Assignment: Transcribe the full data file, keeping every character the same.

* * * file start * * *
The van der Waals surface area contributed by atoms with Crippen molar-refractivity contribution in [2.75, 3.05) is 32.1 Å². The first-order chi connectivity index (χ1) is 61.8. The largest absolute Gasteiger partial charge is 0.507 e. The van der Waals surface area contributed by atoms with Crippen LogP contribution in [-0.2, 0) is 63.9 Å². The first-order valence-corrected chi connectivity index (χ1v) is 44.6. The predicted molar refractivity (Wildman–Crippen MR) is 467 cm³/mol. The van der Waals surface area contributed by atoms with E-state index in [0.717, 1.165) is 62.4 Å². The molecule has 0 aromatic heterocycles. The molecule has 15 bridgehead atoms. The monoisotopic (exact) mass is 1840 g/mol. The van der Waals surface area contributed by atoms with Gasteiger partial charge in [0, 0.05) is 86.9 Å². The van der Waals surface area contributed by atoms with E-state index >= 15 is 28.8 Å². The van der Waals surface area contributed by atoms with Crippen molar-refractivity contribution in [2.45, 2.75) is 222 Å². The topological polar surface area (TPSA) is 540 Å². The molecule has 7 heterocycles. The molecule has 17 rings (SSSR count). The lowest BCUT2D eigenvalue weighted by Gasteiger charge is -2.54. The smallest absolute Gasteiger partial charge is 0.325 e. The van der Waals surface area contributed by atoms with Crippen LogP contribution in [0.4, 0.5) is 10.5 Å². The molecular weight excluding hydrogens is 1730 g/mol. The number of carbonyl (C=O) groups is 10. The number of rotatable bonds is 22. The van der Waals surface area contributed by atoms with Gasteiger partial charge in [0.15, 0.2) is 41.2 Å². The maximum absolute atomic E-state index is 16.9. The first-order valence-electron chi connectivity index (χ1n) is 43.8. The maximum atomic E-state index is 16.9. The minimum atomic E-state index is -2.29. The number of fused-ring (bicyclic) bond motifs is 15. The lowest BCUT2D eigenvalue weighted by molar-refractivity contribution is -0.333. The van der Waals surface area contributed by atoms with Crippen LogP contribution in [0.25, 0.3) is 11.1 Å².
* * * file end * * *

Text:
The van der Waals surface area contributed by atoms with Crippen molar-refractivity contribution in [2.75, 3.05) is 32.1 Å². The first-order chi connectivity index (χ1) is 61.8. The largest absolute Gasteiger partial charge is 0.507 e. The van der Waals surface area contributed by atoms with Crippen LogP contribution in [-0.2, 0) is 63.9 Å². The first-order valence-corrected chi connectivity index (χ1v) is 44.6. The predicted molar refractivity (Wildman–Crippen MR) is 467 cm³/mol. The van der Waals surface area contributed by atoms with E-state index in [0.717, 1.165) is 62.4 Å². The molecule has 0 aromatic heterocycles. The molecule has 15 bridgehead atoms. The monoisotopic (exact) mass is 1840 g/mol. The van der Waals surface area contributed by atoms with Gasteiger partial charge in [0, 0.05) is 86.9 Å². The van der Waals surface area contributed by atoms with E-state index >= 15 is 28.8 Å². The van der Waals surface area contributed by atoms with Crippen molar-refractivity contribution in [2.45, 2.75) is 222 Å². The topological polar surface area (TPSA) is 540 Å². The molecule has 7 heterocycles. The molecule has 17 rings (SSSR count). The lowest BCUT2D eigenvalue weighted by Gasteiger charge is -2.54. The smallest absolute Gasteiger partial charge is 0.325 e. The van der Waals surface area contributed by atoms with Crippen LogP contribution in [0.4, 0.5) is 10.5 Å². The molecular weight excluding hydrogens is 1730 g/mol. The number of carbonyl (C=O) groups is 10. The number of rotatable bonds is 22. The van der Waals surface area contributed by atoms with Gasteiger partial charge in [0.15, 0.2) is 41.2 Å². The maximum absolute atomic E-state index is 16.9. The first-order valence-electron chi connectivity index (χ1n) is 43.8. The maximum atomic E-state index is 16.9. The minimum atomic E-state index is -2.29. The number of fused-ring (bicyclic) bond motifs is 15. The lowest BCUT2D eigenvalue weighted by molar-refractivity contribution is -0.333. The van der Waals surface area contributed by atoms with Crippen LogP contribution in [0.25, 0.3) is 11.1 Å².